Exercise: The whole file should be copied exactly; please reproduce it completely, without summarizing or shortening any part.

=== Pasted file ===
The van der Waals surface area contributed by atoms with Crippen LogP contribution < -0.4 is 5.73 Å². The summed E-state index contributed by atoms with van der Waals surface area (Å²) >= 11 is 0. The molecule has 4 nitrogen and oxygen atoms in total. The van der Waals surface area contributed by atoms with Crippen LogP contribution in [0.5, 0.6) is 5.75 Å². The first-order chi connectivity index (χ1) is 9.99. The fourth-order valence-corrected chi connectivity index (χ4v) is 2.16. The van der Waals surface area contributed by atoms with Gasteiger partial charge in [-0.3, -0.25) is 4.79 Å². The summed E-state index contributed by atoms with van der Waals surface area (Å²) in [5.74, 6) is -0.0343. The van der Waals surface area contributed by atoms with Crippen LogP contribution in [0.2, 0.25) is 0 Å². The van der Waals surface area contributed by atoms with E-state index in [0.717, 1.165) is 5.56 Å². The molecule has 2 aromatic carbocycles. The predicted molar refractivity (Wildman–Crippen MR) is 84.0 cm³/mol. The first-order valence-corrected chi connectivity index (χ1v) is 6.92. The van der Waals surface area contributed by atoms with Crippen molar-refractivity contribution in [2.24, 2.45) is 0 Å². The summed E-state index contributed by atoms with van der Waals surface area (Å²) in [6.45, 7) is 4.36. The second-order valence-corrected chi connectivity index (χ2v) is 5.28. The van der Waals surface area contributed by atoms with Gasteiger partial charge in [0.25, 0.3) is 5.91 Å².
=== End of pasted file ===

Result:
The van der Waals surface area contributed by atoms with Crippen LogP contribution < -0.4 is 5.73 Å². The summed E-state index contributed by atoms with van der Waals surface area (Å²) >= 11 is 0. The molecule has 4 nitrogen and oxygen atoms in total. The van der Waals surface area contributed by atoms with Crippen LogP contribution in [0.5, 0.6) is 5.75 Å². The first-order chi connectivity index (χ1) is 9.99. The fourth-order valence-corrected chi connectivity index (χ4v) is 2.16. The van der Waals surface area contributed by atoms with Gasteiger partial charge in [-0.3, -0.25) is 4.79 Å². The summed E-state index contributed by atoms with van der Waals surface area (Å²) in [5.74, 6) is -0.0343. The van der Waals surface area contributed by atoms with Crippen LogP contribution in [0.2, 0.25) is 0 Å². The van der Waals surface area contributed by atoms with E-state index in [0.717, 1.165) is 5.56 Å². The molecule has 2 aromatic carbocycles. The predicted molar refractivity (Wildman–Crippen MR) is 84.0 cm³/mol. The first-order valence-corrected chi connectivity index (χ1v) is 6.92. The van der Waals surface area contributed by atoms with Crippen molar-refractivity contribution in [2.24, 2.45) is 0 Å². The summed E-state index contributed by atoms with van der Waals surface area (Å²) in [6.45, 7) is 4.36. The second-order valence-corrected chi connectivity index (χ2v) is 5.28. The van der Waals surface area contributed by atoms with Gasteiger partial charge in [0.25, 0.3) is 5.91 Å².